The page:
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Interview With "Washington Post"'s Dana Priest

Aired April 8, 2003 - 14:10   ET


WOLF BLITZER, CNN ANCHOR: A smolders hold now marks the upscale restaurant where possibly, just possibly, Saddam Hussein and his two sons might have met for the last time. U.S. officials say it will take DNA tests, time, and a lot more intelligence before anyone knows for sure if, in fact, the Iraqi leadership were killed in the bombing. Joining us now, Dana Priest, a staff writer for the "Washington Post". Thanks for joining us, what's your latest assessment based on the information you're getting from your sources? How convinced are they that the U.S. in these air strikes did, in fact, kill Saddam Hussein and his two sons?
DANA PRIEST, WASHINGTON POST: Well, I hate to say this because we're all looking for the definitive answer on this, but it's very gray. They don't know. That's what they've repeated over and over to me. They do believe they had eyes-on target, which is a good thing. That's human intelligence on the ground that was looking at people coming into that building. And believing that they were seeing Saddam Hussein and some of his intelligence officials with him go in there, so they're confident that they made the right decision to strike the building and that the target was hit, that no one left before it was struck. So that's two and two. Now, unfortunately you can't get to four because they haven't gotten to the body. They won't go in there, in fact. That's one question we've asked. The journalists have been up on the rubble looking around and why haven't the military? And they just say it's too dangerous still. They might be sniped from above. It's not a neighborhood they control, they don't want to get that close yet. They think that sometime they will have to do that. So they're being moderately hopeful is what one person told me, thinking that if everything adds up, they did get him but they just can't say yet.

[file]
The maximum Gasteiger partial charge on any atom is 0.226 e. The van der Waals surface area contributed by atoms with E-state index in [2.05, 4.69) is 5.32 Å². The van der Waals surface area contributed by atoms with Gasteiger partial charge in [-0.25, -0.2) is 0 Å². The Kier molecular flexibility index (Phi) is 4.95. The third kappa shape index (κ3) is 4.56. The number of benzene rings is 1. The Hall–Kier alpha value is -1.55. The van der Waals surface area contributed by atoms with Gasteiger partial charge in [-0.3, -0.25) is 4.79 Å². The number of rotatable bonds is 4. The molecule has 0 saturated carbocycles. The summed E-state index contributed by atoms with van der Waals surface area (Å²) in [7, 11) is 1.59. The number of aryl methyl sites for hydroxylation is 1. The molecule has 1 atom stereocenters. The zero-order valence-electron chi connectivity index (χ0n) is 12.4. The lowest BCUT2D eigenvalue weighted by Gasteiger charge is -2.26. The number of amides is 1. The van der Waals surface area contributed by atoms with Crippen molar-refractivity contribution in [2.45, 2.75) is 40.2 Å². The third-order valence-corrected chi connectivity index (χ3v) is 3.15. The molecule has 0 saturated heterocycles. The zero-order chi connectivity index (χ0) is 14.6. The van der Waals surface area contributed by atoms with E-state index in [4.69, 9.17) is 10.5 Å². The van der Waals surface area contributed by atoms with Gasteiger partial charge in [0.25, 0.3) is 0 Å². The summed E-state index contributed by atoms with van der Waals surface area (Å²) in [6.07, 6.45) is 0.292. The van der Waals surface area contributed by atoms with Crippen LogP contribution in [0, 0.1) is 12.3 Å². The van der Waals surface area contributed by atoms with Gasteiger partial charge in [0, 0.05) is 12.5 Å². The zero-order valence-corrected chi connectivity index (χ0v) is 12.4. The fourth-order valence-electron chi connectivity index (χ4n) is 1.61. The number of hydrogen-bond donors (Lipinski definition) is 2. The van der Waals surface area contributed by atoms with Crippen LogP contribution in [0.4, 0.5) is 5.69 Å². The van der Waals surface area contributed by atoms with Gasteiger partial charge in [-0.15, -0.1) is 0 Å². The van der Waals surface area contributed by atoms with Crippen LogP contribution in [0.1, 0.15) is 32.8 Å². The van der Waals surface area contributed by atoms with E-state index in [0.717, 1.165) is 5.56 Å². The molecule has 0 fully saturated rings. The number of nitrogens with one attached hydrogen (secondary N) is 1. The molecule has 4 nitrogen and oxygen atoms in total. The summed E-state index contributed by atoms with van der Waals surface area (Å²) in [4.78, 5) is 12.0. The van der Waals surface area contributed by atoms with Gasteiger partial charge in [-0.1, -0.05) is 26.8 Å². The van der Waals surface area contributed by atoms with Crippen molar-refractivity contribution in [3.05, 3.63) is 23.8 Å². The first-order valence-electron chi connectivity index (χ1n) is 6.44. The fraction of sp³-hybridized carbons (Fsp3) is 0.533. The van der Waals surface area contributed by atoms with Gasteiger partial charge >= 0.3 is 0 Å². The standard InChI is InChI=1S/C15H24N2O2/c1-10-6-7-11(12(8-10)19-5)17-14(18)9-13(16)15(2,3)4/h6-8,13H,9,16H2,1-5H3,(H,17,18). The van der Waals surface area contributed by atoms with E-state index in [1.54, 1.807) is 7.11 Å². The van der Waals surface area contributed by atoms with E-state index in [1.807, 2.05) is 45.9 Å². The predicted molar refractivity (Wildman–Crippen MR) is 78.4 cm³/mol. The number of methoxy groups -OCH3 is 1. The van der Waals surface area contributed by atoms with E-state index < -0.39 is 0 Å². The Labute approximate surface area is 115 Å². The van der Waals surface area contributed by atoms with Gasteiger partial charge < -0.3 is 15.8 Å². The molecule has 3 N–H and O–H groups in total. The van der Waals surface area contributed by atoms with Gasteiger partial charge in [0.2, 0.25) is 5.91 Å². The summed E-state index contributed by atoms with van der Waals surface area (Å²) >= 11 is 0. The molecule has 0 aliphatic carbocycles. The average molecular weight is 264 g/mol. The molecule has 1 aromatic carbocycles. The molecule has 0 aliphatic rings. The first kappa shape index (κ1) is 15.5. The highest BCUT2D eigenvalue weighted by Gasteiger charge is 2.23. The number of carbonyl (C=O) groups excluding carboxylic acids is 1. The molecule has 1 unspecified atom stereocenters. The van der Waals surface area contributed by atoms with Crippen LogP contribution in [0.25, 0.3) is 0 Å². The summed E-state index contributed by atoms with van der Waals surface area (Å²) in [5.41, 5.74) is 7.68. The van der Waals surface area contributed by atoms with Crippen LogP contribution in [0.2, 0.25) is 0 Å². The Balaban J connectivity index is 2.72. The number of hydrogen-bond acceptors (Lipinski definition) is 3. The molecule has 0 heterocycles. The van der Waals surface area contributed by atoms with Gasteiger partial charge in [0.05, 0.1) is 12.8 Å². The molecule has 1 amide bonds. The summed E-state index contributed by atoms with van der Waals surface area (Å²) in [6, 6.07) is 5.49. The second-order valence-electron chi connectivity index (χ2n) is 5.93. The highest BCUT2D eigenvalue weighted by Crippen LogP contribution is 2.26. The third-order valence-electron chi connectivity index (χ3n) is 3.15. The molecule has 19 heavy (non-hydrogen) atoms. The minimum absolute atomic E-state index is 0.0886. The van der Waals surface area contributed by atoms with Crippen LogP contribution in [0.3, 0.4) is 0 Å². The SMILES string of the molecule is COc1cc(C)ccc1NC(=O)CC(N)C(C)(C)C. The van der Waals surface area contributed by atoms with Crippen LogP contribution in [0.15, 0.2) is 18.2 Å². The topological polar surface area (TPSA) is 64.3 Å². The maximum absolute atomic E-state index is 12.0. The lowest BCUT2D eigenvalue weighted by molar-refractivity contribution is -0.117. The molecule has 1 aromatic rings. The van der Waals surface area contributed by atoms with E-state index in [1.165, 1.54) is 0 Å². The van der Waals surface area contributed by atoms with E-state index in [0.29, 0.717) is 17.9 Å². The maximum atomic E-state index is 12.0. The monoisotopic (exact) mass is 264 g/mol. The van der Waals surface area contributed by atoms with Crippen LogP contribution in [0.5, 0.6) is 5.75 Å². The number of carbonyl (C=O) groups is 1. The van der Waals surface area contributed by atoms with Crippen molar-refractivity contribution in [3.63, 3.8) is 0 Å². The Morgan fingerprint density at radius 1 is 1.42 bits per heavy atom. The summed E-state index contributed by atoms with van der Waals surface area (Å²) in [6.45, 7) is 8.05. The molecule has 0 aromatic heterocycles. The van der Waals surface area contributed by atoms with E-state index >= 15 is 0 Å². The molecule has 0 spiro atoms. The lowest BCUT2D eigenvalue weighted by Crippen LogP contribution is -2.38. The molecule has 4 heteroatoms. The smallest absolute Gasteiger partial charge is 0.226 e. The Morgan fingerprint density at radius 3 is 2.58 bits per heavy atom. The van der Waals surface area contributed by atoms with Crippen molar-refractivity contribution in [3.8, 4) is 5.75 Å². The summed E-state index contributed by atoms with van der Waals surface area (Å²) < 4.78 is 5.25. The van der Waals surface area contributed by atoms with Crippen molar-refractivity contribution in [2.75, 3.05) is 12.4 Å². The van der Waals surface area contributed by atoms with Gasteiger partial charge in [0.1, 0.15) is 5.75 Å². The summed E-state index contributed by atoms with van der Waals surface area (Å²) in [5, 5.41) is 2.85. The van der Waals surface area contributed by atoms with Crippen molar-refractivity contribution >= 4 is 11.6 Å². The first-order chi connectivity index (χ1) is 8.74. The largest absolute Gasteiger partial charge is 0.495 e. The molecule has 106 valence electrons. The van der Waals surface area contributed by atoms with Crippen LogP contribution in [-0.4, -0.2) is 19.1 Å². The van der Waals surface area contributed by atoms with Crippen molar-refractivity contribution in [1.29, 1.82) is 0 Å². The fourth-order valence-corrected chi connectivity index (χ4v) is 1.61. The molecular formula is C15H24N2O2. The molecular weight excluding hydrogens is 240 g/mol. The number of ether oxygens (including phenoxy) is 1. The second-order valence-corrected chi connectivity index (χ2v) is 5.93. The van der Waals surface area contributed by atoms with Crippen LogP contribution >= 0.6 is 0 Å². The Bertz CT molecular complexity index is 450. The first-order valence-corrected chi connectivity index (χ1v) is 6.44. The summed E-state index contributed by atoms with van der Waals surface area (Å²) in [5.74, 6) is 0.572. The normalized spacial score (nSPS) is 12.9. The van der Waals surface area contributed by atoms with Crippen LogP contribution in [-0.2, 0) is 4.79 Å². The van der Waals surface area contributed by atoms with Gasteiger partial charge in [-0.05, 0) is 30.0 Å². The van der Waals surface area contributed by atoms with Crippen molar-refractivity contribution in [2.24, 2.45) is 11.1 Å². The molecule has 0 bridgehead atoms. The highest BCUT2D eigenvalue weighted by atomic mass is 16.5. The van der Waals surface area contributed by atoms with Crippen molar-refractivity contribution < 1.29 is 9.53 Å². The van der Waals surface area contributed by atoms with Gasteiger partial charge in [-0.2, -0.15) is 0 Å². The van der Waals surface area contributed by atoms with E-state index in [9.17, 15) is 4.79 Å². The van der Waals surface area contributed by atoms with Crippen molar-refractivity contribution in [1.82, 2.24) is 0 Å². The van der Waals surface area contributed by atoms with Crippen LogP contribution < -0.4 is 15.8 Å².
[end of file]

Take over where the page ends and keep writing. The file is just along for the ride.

BLITZER: You remember that air strike also targeting the leadership on the first night of the war. They were moderately hopeful at that time as well but they eventually concluded that they missed. Were they more hopeful, as far as you can tell, the first strike or this time?

PRIEST: You know, I think I would have to say the first strike. Perhaps that's just because they've gotten worn down by that apparent not necessarily failure but still uncertainty. They can figure, well, if we can see him again, why not, as one person told me, why not take the chance that it is him and expend a couple of bombs. And that's what they did. So I do sense they're trying to be more cautious perhaps than we in the news media want to be because we would like to try to tell as much as we can and to get them to push as hard as they can to come up with a definitive answer, which they just aren't ready to do. On the other hand t good news from their point of view is they see this regime as pretty much beheaded. They say there are vital signs but it really is brain dead. What they meant by that is they don't see any kind of real control over units, either the conventional units, the military but more importantly, perhaps, the Fedayeen, Saddam and intelligence services, the diehard Saddam supporters.

BLITZER: Dana, you heard General Mcchrystal say a little while ago at the Pentagon briefing that there was a 45-minute lag between the time they had the hard intelligence supposedly that Saddam and his two sons were there until the bombs actually dropped. And there are some suspicion, there are these underground tunnels that might be able to allow for an escape underneath this building that was targeted. That presumably could give 45 minutes, that could give enough time even if you don't spot anybody leaving from outside, maybe there's a way to leave from underground. Have you heard anything about that?

PRIEST: Nothing definitive. But 45 minutes, I have to say, is about four times shorter than the first strike. And that was because as they get this real-time intelligence, the eyes on the ground that they're talking about, they were able to send that immediately to the Centcom headquarters and they happened to have a couple of b-1 bombers in the air that dropped the ordnance. In terms of turn around time, it was much quicker than the first night. The bunkers and the tunnels that we've written about and you reported are very difficult to get to. Even with the bunker buster bombs. They've been hardened They have feet-thick concrete. A lot of them built by foreign companies. We've got one report of a subway system that was actually begun to be under construction and Saddam stopped that and the thought is that he's using that to hide weapons and also himself perhaps.

BLITZER: Dana Priest of the "Washington Post." thanks very much for spending a few moments with us. Good work on your part.


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